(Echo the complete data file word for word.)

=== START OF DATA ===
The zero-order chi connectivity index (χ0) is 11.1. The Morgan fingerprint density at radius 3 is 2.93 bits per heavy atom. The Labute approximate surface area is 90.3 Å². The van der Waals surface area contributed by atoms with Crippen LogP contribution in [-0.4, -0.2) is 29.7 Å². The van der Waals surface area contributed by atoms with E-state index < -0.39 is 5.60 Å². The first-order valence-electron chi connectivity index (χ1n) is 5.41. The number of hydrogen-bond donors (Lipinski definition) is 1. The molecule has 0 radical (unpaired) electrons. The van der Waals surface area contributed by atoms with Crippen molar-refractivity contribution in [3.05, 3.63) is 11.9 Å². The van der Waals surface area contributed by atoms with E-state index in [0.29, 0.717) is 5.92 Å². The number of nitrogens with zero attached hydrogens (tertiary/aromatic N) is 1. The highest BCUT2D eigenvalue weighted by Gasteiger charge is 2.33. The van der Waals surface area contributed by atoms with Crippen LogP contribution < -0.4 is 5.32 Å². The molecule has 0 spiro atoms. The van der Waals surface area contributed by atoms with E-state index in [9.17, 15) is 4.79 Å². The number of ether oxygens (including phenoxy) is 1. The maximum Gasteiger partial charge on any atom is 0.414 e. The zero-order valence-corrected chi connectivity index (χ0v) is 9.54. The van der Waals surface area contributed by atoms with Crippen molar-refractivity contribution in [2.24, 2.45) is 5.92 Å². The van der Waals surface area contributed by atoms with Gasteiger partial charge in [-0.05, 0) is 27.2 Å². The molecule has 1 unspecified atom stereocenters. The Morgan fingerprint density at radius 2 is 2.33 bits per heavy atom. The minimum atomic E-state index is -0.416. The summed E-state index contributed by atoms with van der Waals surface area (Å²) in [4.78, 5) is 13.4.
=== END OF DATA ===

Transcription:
The zero-order chi connectivity index (χ0) is 11.1. The Morgan fingerprint density at radius 3 is 2.93 bits per heavy atom. The Labute approximate surface area is 90.3 Å². The van der Waals surface area contributed by atoms with Crippen LogP contribution in [-0.4, -0.2) is 29.7 Å². The van der Waals surface area contributed by atoms with E-state index < -0.39 is 5.60 Å². The first-order valence-electron chi connectivity index (χ1n) is 5.41. The number of hydrogen-bond donors (Lipinski definition) is 1. The molecule has 0 radical (unpaired) electrons. The van der Waals surface area contributed by atoms with Crippen molar-refractivity contribution in [3.05, 3.63) is 11.9 Å². The van der Waals surface area contributed by atoms with E-state index in [0.29, 0.717) is 5.92 Å². The number of nitrogens with zero attached hydrogens (tertiary/aromatic N) is 1. The highest BCUT2D eigenvalue weighted by Gasteiger charge is 2.33. The van der Waals surface area contributed by atoms with Crippen LogP contribution < -0.4 is 5.32 Å². The molecule has 0 spiro atoms. The van der Waals surface area contributed by atoms with E-state index in [9.17, 15) is 4.79 Å². The number of ether oxygens (including phenoxy) is 1. The maximum Gasteiger partial charge on any atom is 0.414 e. The zero-order valence-corrected chi connectivity index (χ0v) is 9.54. The van der Waals surface area contributed by atoms with Crippen molar-refractivity contribution in [2.24, 2.45) is 5.92 Å². The van der Waals surface area contributed by atoms with Gasteiger partial charge in [-0.05, 0) is 27.2 Å². The molecule has 1 unspecified atom stereocenters. The Morgan fingerprint density at radius 2 is 2.33 bits per heavy atom. The minimum atomic E-state index is -0.416. The summed E-state index contributed by atoms with van der Waals surface area (Å²) in [4.78, 5) is 13.4.